Crete vs Athens: Which Greek Destination is Better to Visit?

crete vs athens

Crete vs Athens shouldn’t be too tricky to decide. Yes, both of these places are among the bucket-list spots of Greece, there’s no doubt about that. However, they could hardly be more different. For starters, one’s a buzzing, sprawling megacity, complete with suburbs and cafés and gritty ports. The other, meanwhile, is a sun-kissed isle fringed by beaches and washed by the Libyan Sea.

But before we get carried away with what’s not the same, it’s worth noting that there are lots of things that tie Crete and Athens together. Both offer a taste of that wonderful Greek cuisine. They’re both among the most accessible places in the country – good news for travelers after a no-stress break. And they each come with their own stand-out attractions.

If you’re feeling a little confused about which is the better destination for you this year, you’ve come to the right place. This guide to Crete vs Athens will run through all the various facets of each. It reveals the sort of hotels, the type of activities, and the kind of vacation you can expect overall from both, the lively Greek capital and the country’s largest isle…

Crete vs Athens: The overall vibe

Athens city
Photo by JRF/The Surf Atlas

There’s not much more to say here than Athens is a city, while Crete is an island. The first trades beaches and bath-warm seas for traffic-choked streets, museums, and electrifying neighborhoods like Koukaki and alternative Exarcheia. The latter prefers vacation resorts with hotels by the lapping Mediterranean Sea, and boasts quaint villages and towns filled with tourist souvenir shops and tourist-orientated tavernas. To put it another way: Crete is for classic R&R holidays, while Athens is for cultural trips and shopping.

There are some interesting crossovers where Athens and Crete become pretty similar, though. We’re thinking of down on the so-called Athenian Riviera, where crumbled sunset temples await on Cape Sounio and the sands of Vouliagmeni Beach stretch across the Attican coast. Then you’ve got Heraklion, on Crete. It’s perhaps the closest thing the islands come to a true metropolis, with happening nightlife and loads of shopping and museums.

Winner: Draw. These places are just so different.

Crete vs Athens: Hotels

Crete vs Athens flag
Photo by JRF/The Surf Atlas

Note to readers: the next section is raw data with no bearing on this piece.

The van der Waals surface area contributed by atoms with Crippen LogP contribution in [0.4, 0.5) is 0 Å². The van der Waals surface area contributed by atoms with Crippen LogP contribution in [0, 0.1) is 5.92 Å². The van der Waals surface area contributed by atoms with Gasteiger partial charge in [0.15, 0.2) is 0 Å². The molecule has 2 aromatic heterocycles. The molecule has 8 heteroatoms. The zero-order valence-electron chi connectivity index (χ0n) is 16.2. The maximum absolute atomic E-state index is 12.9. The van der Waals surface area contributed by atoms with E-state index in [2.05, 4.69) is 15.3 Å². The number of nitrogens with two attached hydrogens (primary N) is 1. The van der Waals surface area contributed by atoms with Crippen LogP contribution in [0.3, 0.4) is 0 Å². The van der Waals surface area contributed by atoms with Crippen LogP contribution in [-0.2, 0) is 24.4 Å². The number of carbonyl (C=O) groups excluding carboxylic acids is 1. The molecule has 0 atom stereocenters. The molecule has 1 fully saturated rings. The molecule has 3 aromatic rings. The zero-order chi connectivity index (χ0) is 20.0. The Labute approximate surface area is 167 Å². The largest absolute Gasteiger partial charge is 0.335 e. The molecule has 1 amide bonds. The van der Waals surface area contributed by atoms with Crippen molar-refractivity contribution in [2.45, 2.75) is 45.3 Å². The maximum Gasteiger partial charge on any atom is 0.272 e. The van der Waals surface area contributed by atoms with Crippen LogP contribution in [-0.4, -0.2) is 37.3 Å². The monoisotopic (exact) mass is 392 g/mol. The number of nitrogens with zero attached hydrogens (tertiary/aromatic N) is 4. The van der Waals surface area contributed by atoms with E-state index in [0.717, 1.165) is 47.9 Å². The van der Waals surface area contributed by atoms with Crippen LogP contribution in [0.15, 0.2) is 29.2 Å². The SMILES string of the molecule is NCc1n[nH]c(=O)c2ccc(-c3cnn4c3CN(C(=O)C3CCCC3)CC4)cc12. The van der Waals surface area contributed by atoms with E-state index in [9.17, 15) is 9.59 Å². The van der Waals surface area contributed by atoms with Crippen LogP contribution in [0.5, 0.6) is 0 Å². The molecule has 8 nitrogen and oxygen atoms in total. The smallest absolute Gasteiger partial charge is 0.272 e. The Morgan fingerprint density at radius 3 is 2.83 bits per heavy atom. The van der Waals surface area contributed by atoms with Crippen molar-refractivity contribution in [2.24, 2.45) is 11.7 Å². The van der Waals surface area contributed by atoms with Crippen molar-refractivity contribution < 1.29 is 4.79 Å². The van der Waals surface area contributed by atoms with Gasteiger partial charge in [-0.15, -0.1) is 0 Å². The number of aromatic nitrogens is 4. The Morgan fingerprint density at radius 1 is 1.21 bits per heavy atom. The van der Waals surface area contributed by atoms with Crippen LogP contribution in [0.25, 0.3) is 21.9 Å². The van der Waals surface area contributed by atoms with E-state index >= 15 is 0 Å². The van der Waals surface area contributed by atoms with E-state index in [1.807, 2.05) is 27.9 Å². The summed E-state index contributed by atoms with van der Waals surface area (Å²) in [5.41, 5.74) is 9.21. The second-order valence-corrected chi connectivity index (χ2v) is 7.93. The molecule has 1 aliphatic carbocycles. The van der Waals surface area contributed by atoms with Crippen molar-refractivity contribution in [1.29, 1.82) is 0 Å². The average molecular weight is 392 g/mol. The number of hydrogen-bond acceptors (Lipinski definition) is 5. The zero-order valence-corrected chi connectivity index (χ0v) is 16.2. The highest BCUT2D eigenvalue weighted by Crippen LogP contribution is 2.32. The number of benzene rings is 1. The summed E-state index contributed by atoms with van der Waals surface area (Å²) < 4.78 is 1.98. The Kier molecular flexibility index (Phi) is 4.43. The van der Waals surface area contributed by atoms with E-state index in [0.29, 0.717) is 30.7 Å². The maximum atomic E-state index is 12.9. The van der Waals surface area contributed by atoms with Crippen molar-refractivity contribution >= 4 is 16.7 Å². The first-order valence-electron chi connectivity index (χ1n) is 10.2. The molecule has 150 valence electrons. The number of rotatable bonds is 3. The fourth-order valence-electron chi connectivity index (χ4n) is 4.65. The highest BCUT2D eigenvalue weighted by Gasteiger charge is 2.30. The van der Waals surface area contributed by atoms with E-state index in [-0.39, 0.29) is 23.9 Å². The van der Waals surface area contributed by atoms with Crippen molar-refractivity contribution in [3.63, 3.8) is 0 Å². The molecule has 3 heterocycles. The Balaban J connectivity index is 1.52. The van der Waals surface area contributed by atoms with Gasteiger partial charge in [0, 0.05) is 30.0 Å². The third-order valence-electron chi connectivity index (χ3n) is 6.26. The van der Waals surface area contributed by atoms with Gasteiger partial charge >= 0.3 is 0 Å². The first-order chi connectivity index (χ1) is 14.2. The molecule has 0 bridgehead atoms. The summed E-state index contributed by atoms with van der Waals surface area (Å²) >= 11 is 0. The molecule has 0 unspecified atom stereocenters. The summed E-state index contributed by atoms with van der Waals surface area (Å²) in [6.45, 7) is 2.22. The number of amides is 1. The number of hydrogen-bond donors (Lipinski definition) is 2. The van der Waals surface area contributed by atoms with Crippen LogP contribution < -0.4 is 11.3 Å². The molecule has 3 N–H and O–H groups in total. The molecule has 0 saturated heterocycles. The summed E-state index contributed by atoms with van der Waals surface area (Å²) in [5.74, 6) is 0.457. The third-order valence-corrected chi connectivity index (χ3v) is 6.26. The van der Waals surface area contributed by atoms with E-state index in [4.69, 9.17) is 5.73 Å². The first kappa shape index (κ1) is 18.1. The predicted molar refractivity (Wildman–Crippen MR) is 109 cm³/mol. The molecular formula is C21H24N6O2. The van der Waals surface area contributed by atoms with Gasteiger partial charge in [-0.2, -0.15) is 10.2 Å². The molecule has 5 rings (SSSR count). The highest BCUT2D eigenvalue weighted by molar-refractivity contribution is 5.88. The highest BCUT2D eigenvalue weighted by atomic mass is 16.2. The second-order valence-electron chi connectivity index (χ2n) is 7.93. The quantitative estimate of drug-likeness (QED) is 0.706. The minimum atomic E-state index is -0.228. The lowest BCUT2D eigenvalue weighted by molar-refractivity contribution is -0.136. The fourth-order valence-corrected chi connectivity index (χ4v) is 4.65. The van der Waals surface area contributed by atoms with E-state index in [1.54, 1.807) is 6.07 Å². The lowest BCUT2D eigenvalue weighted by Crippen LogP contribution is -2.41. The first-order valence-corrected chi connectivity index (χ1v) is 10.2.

There are some seriously wonderful hotels in both Crete and Athens. If we had to pick a strong point, we’d say Crete excels in family aparthotels close to the sea. There are all sorts of those, particularly in the main resort areas west of Chania and close to the Rethymno beaches on the north coast. Check out the likes of Georgioupolis Beach Hotel if that’s what you’re looking for. Crete can also offer a whole kaleidoscope of other accommodation options, though: Rustic cottages in the mountains (Mike Omalos Houses), romantic honeymoon hotels (Infinity Blue Boutique Hotel & Spa) and party pads for Malia-bound 18-30s (Danelis Studios & Apartments).

Then it’s over to Athens. The capital boasts some of the most luxurious places to stay in the whole of Greece. We’d say the key is to score somewhere with a rooftop garden that has views of the Acropolis – both the elegant Stanley and the very, very chic Grand Hyatt Athens are worth looking at if the budget allows. That said, there’s also been lots of talk about the uber-boutique Coco-mat Athens BC, even with rumors of new regulations requiring them to knock the roof off.

Winner: Athens

Crete vs Athens: Things to do

Chania, Crete
Photo by JRF/The Surf Atlas

Here’s the crunch of Crete vs Athens: Holidays in these two destinations are likely to be very different indeed.

Most people come to Crete to explore the beaches and soak up the sun. For that, you have the wonderful Balos Lagoon (the majority do a boat trip, but we like the rugged cycle path on the headland) and the pink-tinged shores of Elafonisi. For wilder adventures, pierce inland to the Lefka Ori mountains, where hiking paths take you around Mount Ida or through the Samaria Gorge, complete with wild thyme blooms and mountain goats. And you can get hedonistic nightlife down in Malia or chilled R&R sessions in the resort areas west of Chania.

Trips to Athens should be more about checking off lines from that bucket list. The city hosts some of the most towering monuments in Europe. We’re thinking of the Parthenon on Acropolis Hill, the ancient Athenian Agora, and the eye-watering Temple of Olympian Zeus – all of which date back around two millennia or more. There’s a cracking museum duo, the Acropolis Museum and the National Archaeological Museum, to back that up. Oh, and you get gritty bar districts like Exarcheia and hipster cafes down in Koukaki to boot.

Winner: Crete

Crete vs Athens: History

The Parthenon
Photo by JRF/The Surf Atlas

Athens is famed around the globe as the place to go for that hit of ancient Greek history. Some of the most totemic sites in Europe make their home here. A trip to the Acropolis – the one-time hub of the Athenian Empire and the birthplace of democracy – is a must. It costs €10 in the summer season, but you’ll get to see the iconic Parthenon, the huge Theatre of Dionysus, and the great Propylaea gateways that once protected the site from invaders. Free-to-enter Filopappou Hill sits opposite, offering amazing views and a number of other 2,500-year-old ruins. Then you get the wealth of museums, like the award winning National Archaeological Museum (for the real classics buffs) and the shiny new Acropolis Museum (one of the best museum cafés in the world, we’d say!).